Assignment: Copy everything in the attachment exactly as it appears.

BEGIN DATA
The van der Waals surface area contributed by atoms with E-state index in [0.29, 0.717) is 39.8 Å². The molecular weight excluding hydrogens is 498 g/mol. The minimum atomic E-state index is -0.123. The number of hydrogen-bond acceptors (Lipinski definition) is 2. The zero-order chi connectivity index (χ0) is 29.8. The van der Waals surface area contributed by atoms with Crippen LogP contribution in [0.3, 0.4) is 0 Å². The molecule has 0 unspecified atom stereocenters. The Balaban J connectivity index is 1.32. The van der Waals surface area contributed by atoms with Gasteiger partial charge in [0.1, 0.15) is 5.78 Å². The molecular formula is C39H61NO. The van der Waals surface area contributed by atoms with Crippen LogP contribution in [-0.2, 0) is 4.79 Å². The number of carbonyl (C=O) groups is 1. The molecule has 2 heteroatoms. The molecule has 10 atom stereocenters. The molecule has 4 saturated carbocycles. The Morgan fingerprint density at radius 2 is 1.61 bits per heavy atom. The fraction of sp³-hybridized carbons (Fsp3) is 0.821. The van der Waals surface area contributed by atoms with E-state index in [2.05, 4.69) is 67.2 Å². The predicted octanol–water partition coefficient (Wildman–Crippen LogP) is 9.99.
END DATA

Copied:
The van der Waals surface area contributed by atoms with E-state index in [0.29, 0.717) is 39.8 Å². The molecular weight excluding hydrogens is 498 g/mol. The minimum atomic E-state index is -0.123. The number of hydrogen-bond acceptors (Lipinski definition) is 2. The zero-order chi connectivity index (χ0) is 29.8. The van der Waals surface area contributed by atoms with Crippen LogP contribution in [0.3, 0.4) is 0 Å². The molecule has 0 unspecified atom stereocenters. The Balaban J connectivity index is 1.32. The van der Waals surface area contributed by atoms with Gasteiger partial charge in [0.1, 0.15) is 5.78 Å². The molecular formula is C39H61NO. The van der Waals surface area contributed by atoms with Crippen LogP contribution in [-0.2, 0) is 4.79 Å². The number of carbonyl (C=O) groups is 1. The molecule has 2 heteroatoms. The molecule has 10 atom stereocenters. The molecule has 4 saturated carbocycles. The Morgan fingerprint density at radius 2 is 1.61 bits per heavy atom. The fraction of sp³-hybridized carbons (Fsp3) is 0.821. The van der Waals surface area contributed by atoms with E-state index in [2.05, 4.69) is 67.2 Å². The predicted octanol–water partition coefficient (Wildman–Crippen LogP) is 9.99.